On Sun, May 08, 2016 at 12:29:27PM -0400, Stephen Frost wrote:
> * Robert Haas (robertmh...@gmail.com) wrote:
> > My suggestion is that, from this point forward, we add new tests to
> > 9.6 only if they are closely related to a bug that is getting fixed or
> > a feature that is new in 9.6.  I think that's a reasonable compromise,
> > but what do others think?

+1.  This is a natural extension of the well-established default that we
(back-)patch tests for a bug into all releases getting a fix for the bug.

> I'm willing to accept that compromise, but I'm not thrilled with it due
> to what it will mean for the process I'm currently going through.  The
> approach I've been using has been to add tests to gain more code
> coverage of the code in pg_dump.  That has turned up multiple
> pre-existing bugs in pg_dump but the vast majority of the tests come
> back clean.  This compromise would mean that I'd continue to work
> through the code coverage tests, but would have to segregate out and
> commit only those tests which actually reveal bugs, once those bugs have
> been fixed (as to avoid turning the buildfarm red).  The rest of the
> tests would still get written, but since they currently don't reveal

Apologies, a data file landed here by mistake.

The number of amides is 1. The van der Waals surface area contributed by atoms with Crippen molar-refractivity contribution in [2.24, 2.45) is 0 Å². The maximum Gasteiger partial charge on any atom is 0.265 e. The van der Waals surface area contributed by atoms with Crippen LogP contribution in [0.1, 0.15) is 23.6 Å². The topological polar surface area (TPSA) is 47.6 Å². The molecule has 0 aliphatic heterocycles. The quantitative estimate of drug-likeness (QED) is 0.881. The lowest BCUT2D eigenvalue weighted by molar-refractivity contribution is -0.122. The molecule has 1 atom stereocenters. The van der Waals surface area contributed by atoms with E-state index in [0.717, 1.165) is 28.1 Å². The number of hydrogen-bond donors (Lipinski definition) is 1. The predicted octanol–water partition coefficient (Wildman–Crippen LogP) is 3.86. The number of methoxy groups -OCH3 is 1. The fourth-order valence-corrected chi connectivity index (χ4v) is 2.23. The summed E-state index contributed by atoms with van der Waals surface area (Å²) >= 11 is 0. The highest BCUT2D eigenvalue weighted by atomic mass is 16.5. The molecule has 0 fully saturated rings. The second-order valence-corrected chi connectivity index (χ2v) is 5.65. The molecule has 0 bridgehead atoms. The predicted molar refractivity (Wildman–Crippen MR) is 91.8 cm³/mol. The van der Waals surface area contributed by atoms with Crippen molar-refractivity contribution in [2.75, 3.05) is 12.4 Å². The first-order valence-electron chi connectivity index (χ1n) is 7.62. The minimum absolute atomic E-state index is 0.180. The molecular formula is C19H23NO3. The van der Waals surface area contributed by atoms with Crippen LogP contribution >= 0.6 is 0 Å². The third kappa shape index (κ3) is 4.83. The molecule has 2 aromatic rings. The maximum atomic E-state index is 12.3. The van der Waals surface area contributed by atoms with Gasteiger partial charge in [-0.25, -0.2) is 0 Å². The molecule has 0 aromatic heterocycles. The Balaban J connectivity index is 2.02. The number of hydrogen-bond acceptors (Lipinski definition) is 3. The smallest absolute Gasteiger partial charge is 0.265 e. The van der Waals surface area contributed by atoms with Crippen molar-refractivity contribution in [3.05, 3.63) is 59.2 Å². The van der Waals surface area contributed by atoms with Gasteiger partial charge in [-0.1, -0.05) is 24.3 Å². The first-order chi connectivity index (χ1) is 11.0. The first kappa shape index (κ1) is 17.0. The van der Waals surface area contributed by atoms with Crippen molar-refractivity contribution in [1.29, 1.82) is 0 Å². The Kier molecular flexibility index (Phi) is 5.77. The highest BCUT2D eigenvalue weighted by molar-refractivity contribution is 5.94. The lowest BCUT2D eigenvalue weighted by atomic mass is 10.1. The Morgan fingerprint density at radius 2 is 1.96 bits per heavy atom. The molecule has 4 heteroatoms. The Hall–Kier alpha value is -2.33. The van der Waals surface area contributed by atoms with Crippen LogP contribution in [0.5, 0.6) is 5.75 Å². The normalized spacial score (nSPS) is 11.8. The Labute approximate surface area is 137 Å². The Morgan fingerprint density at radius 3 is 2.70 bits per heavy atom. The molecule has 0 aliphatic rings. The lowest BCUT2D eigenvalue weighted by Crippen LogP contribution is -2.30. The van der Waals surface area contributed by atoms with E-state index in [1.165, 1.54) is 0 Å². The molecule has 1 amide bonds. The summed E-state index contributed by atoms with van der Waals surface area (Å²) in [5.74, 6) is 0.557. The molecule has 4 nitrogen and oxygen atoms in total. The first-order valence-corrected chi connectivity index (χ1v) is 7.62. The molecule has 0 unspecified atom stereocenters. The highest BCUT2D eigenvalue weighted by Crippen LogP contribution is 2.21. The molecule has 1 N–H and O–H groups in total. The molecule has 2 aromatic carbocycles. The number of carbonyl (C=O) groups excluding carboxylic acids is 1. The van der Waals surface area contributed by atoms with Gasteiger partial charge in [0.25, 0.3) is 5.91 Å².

> bugs, they would be shelved until development is opened for 9.7.

Some or even most of the other tests would qualify under "closely related to
... a feature that is new in 9.6".  Your 9.6 pg_dump changes affected object
selection and catalog extraction for most object types, so I think validating
those paths is in scope under Robert's suggestion.  Testing "pg_dump
--encoding" or "pg_dump --jobs" probably wouldn't fall in scope, because those
features operate at arm's length from the 9.6 pg_dump changes.  Expanding, for
example, tests of postgres_fdw query deparse would certainly fall out of
scope.  That would have no apparent chance of catching a regression caused by
the 9.6 pg_dump changes.

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